The Asian Development Bank has said that Pakistan’s economy was on the path of recovery but shied away from giving a growth projection.
Some official estimates suggested 2.8% growth rate during the current fiscal year.
“Pakistan’s economy is recovering, particularly in the manufacturing and construction sectors, supported by the government emergency relief,” stated the ADB in its brief Asian Development Outlook Supplement report released on Thursday.
In the previous ADO Updated Outlook report of September, the ADB had said that Pakistan’s economy may grow at a pace of 2% in the current fiscal year, which was the 5th lowest pace among South Asian countries.
However, the ADB in its latest report did not mention the growth number for Pakistan – the second largest economy in South Asia after India.
The ADB has projected that the pace of contraction of India’s economy will slow down to 8% this year and in next year India will have a 8% economic growth rate.
The recent developments in the industrial and agriculture sectors have given a ray of hope that the economic growth rate may remain in the range of 2.6% to 2.8% in this fiscal year – better than the official target of 2.1%.
Based on output numbers of the agriculture and industrial sectors, an internal working of the Ministry of Finance suggested that the country may achieve 2.6% to 2.8% economic growth this fiscal year, according to the sources.
The working by Pakistani authorities indicated that the agriculture sector that was targeted to grow by 2.8% may achieve 3% growth rate due to better output in sugarcane, maize, rice and wheat crops.
The cotton crop has failed this year and the estimated production is now 8.2 million bales as against the target of 10.9 million bales.
The industrial sector that was earlier projected to grow by only 0.1% by the government may grow at a rate of 2.1% due to an expected growth rate of 1.4% in the large scale manufacturing sector.
The government’s internal working also suggested that the services sector may grow by 3%; however, the second wave of the coronavirus was the downside risk to the new estimates.
The ADB said that since the Asian Development Outlook 2020 Update, COVID-19 has continued to spread. The United States is currently suffering its third wave with an average of more than 160,000 new cases daily at the end of November.
Europe is on its second wave, with new cases in the euro area exceeding 75,000 daily. Developing Asia has about 70,000 new cases daily, more than two-thirds of them in South Asia and almost all of the rest evenly divided between Central and Southeast Asia.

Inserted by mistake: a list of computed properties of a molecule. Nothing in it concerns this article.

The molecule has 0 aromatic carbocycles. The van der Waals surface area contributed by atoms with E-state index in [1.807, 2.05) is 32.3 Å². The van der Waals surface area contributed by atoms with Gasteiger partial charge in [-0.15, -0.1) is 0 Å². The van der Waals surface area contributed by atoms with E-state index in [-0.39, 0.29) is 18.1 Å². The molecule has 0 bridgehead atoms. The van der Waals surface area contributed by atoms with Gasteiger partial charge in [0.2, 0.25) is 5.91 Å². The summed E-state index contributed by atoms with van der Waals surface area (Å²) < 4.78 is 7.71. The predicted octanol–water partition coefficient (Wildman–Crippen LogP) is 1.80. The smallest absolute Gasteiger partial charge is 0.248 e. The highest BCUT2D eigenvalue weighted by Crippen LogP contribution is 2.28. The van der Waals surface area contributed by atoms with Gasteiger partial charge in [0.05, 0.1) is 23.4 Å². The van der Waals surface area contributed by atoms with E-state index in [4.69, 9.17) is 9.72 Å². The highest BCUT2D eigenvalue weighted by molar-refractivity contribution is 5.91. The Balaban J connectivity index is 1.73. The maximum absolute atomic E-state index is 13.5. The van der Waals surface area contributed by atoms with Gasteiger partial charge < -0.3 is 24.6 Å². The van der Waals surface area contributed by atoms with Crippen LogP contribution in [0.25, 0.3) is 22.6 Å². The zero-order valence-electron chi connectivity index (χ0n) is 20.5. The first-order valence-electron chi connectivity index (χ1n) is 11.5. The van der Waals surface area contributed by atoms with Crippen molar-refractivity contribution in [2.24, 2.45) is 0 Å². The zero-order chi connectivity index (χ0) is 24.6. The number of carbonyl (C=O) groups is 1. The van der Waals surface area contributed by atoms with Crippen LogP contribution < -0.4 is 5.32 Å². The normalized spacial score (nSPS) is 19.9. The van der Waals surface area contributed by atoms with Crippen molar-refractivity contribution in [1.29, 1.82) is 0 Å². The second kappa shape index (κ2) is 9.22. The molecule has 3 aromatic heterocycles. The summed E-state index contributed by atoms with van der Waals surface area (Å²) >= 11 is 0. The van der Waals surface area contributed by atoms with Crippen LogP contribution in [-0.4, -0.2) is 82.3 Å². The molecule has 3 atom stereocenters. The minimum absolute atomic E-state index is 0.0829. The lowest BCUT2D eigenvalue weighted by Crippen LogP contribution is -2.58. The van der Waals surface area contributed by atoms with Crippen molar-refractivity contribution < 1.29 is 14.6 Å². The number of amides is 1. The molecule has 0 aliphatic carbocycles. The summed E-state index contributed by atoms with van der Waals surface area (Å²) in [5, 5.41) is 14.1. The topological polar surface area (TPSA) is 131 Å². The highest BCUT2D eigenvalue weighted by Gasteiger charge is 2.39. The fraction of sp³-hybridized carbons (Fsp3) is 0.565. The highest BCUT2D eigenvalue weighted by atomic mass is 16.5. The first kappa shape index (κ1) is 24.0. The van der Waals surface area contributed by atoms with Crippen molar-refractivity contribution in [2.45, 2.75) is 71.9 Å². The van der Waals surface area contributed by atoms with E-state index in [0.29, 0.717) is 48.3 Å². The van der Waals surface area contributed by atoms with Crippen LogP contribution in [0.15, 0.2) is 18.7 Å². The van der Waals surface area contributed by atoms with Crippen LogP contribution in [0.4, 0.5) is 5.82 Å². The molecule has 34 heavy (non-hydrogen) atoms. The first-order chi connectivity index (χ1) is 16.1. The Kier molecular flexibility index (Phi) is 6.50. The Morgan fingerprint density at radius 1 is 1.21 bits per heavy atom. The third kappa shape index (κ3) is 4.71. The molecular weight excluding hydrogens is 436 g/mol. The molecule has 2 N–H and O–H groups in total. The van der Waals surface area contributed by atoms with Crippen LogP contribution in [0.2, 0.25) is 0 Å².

In its report in September this year, the ADB had said its forecast of 2% GDP growth for Pakistan assumed that Covid-19 impact would subside by the end of 2020 and the resumption of structural reform under an ongoing International Monetary Fund (IMF)’s Extended Fund Facility to address macroeconomic imbalances.
Pakistan is currently passing through the second wave and positivity rate of virus among the tested persons has been inching up.
The ADB said in its supplementary report that the inflation projection for South Asia in 2020 was raised from 5.2% in September to 6.2%, largely to accommodate a 2020 inflation projection for India revised up from 4.5% in the Update to 5.8%.
In India, supply chain disruption brought food inflation to an average of 9.1% in the first 7 months of FY2020, pushing headline inflation to 6.9% in the same period. Indian inflation is expected to ease in the coming months, and the 4% update projection for FY2021 is maintained, said the ADB.
The ADB also did not mention inflation number for Pakistan in its latest report, although in September it had said that inflation was projected to slow to 7.5% this fiscal year.
The regional lender said that developing Asia is now forecast to contract by 0.4% in 2020, less than the 0.7% contraction envisaged in the Asian Development Outlook 2020 Update in September. Growth will rebound to 6.8% in 2021, but prospects diverge within the region, it added.
Despite the persistent spread of COVID-19, most economies have continued to relax containment measures, having deemed strict lockdowns to be economically unsustainable, according to the ADB. it said that domestic mobility remains below normal—by about 10% in South Asia and 20% in Central and Southeast Asia.
A prolonged pandemic is still the main risk to the outlook, as it can derail recovery and undermine stability in some economies.